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Mortgage Payment Frequency

Compare different mortgage payment frequency terms and amortization schedules for mortgage loans.

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Which mortgage payment frequency should I choose?

The viability of each payment frequency depends on your own financial cash flow. Use a mortgage payment calculator to calculate the best payment frequency for your needs. Learn more about the different mortgage payment options.

Mortgage payments

While accelerated bi-weekly and accelerated weekly payments can save you thousands of dollars in interest over the course of a long amortization period, for the majority of Canadians, these payment schedules are not practical. Moreover, paying a mortgage quicker may not be wise if you have higher-interest debt or higher-yielding investment opportunities elsewhere.

As for the difference in interest when comparing monthly, semi-monthly, bi-weekly and weekly payments, it's mostly negligible over the course of the term. For that reason, most new homeowners should simply pick the payment frequency that is easiest for them to manage.

An even easier way to save money on your mortgage is to use RATESDOTCA to compare Canada’s best mortgage rates and lock in a great deal from the start.

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Here are the most common mortgage payment frequencies:

Monthly (12 payments per year)

This is the default and most common mortgage payment schedule. The payment is withdrawn from your account once per month. Therefore, you end up making 12 payments per year.

Based on the example above, each monthly payment would be $1,248.18.

The amount of interest paid over the course of a 25-year amortization period would be $124,452.75.

Semi-Monthly (24 payments per year)

Each payment is calculated by taking the monthly payment and dividing by two.

The payment gets withdrawn from your account twice per month (typically the 1st and 15th of the month).

With a semi-monthly payment frequency, you end up making 24 payments per year. Using the mortgage details in the example above, each payment would be $623.80.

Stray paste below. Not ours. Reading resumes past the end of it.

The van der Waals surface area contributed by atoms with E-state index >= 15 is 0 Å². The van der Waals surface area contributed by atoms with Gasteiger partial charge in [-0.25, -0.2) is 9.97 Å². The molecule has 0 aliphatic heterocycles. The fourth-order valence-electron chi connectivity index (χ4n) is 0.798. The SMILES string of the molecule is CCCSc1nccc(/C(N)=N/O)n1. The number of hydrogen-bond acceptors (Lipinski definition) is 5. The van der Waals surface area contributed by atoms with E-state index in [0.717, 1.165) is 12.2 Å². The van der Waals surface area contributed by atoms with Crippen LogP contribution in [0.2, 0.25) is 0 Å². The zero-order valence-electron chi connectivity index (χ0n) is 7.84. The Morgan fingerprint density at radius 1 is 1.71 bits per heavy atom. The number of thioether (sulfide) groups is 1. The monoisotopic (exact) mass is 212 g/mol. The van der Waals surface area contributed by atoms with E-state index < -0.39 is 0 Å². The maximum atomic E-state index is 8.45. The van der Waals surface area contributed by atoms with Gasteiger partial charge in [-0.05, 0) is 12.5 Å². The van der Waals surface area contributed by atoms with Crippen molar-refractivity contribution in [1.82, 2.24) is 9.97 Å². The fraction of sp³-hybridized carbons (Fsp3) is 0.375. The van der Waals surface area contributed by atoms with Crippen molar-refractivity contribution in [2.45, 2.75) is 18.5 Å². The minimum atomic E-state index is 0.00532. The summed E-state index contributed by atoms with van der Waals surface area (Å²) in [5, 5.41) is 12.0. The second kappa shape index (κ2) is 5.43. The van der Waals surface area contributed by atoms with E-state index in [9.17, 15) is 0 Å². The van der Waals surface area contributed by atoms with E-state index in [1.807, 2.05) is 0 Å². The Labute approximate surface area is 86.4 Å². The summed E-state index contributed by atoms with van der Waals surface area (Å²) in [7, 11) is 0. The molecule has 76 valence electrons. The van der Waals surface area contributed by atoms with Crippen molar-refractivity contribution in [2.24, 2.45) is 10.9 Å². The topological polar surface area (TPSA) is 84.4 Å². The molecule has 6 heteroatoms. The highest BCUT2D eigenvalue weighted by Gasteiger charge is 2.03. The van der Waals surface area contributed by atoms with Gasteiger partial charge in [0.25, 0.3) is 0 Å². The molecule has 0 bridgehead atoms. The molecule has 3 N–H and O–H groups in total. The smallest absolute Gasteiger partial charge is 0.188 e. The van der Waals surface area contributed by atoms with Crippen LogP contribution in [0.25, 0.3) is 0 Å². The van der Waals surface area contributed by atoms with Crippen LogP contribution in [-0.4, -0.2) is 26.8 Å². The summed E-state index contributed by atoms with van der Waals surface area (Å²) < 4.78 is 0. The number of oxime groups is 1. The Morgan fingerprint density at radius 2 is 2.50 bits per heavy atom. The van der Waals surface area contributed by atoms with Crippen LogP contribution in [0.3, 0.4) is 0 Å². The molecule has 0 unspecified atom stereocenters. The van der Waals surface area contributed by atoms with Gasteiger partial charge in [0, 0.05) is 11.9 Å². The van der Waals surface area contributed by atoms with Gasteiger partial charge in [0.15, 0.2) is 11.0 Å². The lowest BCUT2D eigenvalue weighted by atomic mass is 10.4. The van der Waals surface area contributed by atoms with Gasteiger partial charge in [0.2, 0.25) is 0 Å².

Over a 25-year amortization period, you would save $169.91 in interest versus a monthly payment plan. Bi-Weekly (26 payments per year)

To calculate these payments, take the monthly payment and multiply by 12. Then divide by 26.

The payment gets withdrawn from your account every two weeks. It is a popular payment type as many people get paid bi-weekly and want to align their mortgage payments with their payday.

With a bi-weekly payment structure you end up making 26 payments per year. Using the mortgage details above, each payment would be $575.80.

Over a 25 year amortization period, you would save $182.99 in interest versus a monthly payment plan.

Accelerated Bi-Weekly (26 payments per year)

Take the monthly payment, divide by two and pay it every two weeks.

Note that each individual payment is higher than the regular bi-weekly payment amount. Choosing the accelerated bi-weekly payment frequency will result in you making one extra monthly payment per year.

Using the mortgage details above, the accelerated bi-weekly payment ends up being $624.09, which is very similar to the semi-monthly payment amount, but you make 26 annual payments, rather than 24.

With an accelerated bi-weekly payment frequency, you will pay off your mortgage 3 years sooner (in 22 years rather than 25) and save $16,421.21 in interest versus a monthly payment plan.

Weekly (52 payments per year)

Take the monthly payment, multiply by 12 and divide by 52.

This payment structure results in 52 payments per year, or one per week. Using the mortgage details above, your weekly payments would be $287.84.

Over a 25-year amortization period, you would save $261.43 in interest versus a monthly payment plan.

Accelerated Weekly (52 payments per year)

Take the monthly payment and divide by four. Then pay every week.

Using the mortgage details above, your weekly payment would be $312.04.

With an accelerated weekly payment frequency, you will pay off your mortgage 3 years sooner (in 22 years rather than 25) and save $16,600.93 in interest versus a monthly payment plan.

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